America’s Sick Schools

Children are among the groups most vulnerable to exposure to toxic chemicals and unhealthful conditions.  Yet many American schools do just that.

No federal law prevents local authorities from building new schools on contaminated land.  However, the problem of building schools on hazardous sites, ranging from old landfills, abandoned factories to even a former Manhattan Project lab, has finally been recognized as a dangerous pattern. 

In reaction, several states have enacted laws to prevent siting of new schools on toxic sites.  These measures provide little relief to a large but unknown number of schools atop hotspots – some for decades, like the Malibu/Cabrillo schools.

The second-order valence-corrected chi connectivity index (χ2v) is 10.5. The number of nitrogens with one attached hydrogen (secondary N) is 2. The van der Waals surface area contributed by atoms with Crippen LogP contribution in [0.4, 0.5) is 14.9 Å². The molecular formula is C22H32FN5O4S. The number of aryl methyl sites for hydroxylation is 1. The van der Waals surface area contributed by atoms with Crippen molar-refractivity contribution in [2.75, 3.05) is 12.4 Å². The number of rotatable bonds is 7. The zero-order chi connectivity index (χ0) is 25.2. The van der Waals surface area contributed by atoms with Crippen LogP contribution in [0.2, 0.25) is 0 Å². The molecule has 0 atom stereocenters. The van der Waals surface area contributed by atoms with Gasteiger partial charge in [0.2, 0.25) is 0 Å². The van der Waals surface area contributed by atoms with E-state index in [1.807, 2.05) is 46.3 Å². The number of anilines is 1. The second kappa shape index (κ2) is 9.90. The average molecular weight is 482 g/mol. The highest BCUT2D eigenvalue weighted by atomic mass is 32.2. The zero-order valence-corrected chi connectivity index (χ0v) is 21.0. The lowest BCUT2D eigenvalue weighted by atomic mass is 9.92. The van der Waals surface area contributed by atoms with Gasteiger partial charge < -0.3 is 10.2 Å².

Besides what is in the soils, many older school buildings are themselves the source of problems.  An estimated one-third of U.S. schools have mold, dust and other indoor air problems serious enough to provoke respiratory issues like asthma in students and teachers. A national survey of school nurses found that 40% knew children and staff adversely affected by indoor pollutants.

PEER is working with concerned public school teachers, staff and agency professionals to identify and remedy sick schools. Help us.